And in saving, if you’re taking the middle way, you’re investing not all for one specific outcome.

But if people are worried about something going wrong, you plan to have enough liquidity and you have investments that are long term in nature.

Then you do not have to react, day to day, quarter to quarter, a month a month.

So that’s an important concept and to highlight the significance of that, the US markets have hit highs, the emerging markets are down 20% from January to August.

And have had a very difficult decade in the last decade.

But putting it in perspective even though year to date, the emerging markets are down over any period of time, 20 years, 30 years, 50 years, 100 years.

Emerging markets have exceeded the returns generated in the US.

So just giving a little perspective.

If you buy into or re-balance into dislocations in the world and are taking sort of a more middle path which you don’t have to do.

But if you do, is it risky or is it not risky?

If you look out 1, 3, 5 years, the odds are stacked in your favor that buying into dislocations generally works pretty well.

And in fact it was validating with Warren Buffet buying into an Indian company just last week.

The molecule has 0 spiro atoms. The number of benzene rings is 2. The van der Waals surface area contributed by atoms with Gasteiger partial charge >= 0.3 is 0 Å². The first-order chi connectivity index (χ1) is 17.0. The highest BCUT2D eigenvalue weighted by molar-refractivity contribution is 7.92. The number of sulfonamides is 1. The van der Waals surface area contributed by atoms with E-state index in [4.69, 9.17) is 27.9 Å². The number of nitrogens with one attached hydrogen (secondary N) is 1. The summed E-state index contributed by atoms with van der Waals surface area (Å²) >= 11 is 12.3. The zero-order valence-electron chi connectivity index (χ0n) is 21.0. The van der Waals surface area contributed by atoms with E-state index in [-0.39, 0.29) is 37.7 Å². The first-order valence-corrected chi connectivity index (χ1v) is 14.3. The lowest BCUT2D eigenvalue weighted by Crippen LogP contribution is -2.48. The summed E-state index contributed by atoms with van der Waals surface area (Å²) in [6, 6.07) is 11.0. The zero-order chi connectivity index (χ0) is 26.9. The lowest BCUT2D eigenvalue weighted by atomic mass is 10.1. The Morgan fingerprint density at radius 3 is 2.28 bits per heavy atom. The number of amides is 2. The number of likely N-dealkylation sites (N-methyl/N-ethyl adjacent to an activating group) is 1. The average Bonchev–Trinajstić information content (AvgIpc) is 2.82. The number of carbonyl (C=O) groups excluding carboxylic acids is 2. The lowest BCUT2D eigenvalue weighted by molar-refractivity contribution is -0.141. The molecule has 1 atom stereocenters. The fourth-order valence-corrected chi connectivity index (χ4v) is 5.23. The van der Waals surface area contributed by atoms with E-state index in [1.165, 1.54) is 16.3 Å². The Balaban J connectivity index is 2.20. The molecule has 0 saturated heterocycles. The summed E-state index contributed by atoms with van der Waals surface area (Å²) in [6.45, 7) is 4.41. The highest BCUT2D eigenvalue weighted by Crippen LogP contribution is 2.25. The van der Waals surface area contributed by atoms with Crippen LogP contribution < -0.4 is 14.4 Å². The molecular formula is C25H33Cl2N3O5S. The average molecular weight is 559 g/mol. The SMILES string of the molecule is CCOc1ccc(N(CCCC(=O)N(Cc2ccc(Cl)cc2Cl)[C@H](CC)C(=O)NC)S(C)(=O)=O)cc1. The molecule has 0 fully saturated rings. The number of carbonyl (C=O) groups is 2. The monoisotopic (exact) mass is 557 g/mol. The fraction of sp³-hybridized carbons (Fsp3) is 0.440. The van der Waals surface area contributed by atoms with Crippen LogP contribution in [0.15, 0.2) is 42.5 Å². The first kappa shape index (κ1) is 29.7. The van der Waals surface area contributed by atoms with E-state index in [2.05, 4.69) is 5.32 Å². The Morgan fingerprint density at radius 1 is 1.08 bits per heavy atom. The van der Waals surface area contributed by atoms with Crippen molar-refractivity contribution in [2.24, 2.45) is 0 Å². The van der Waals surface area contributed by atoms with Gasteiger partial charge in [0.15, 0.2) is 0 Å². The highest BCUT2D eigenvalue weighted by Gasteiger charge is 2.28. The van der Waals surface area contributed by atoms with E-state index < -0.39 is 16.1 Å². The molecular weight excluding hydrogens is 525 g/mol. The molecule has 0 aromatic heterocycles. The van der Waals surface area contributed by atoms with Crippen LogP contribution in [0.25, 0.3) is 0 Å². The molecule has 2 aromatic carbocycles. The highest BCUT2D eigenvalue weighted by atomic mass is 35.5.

So whenever you’re going back to school I’ll leave you with a final thought by the wonderful Dr. Seuss.

Be who you are and say what you feel because those who mind don’t matter and those who matter don’t mind.

Go Blue!

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Video Recorded August 30th, 2018
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Disclosures

This blog post is not intended to be, nor should it be construed or used as, an offer to sell, or a solicitation or offer to buy any securities or interests in any strategy offered by Satovsky Asset Management, LLC (“SAM”). SAM is a registered investment advisor with the Securities and Exchange Commission – for more information see www.adviserinfo.sec.gov. Please remember that different types of investments involve varying degrees of risk, and that past performance is not indicative of future results. Therefore, it should not be assumed that future performance of any specific investment or investment strategy (including the strategies recommended or undertaken by SAM) will be profitable. Market index information shown herein is included to show relative market performance for the periods indicated and not as standards of comparison. The market volatility, liquidity and other characteristics of SAM’s portfolio composition are materially different from the securities listed on public market indices. Market indata. Opinions are as of date of video and are subject to change. A copy of SAM’s current written disclosure statement discussing our advisory services and fees continues to remain available for your review upon request. SAM undertakes no duty to update information presented herein.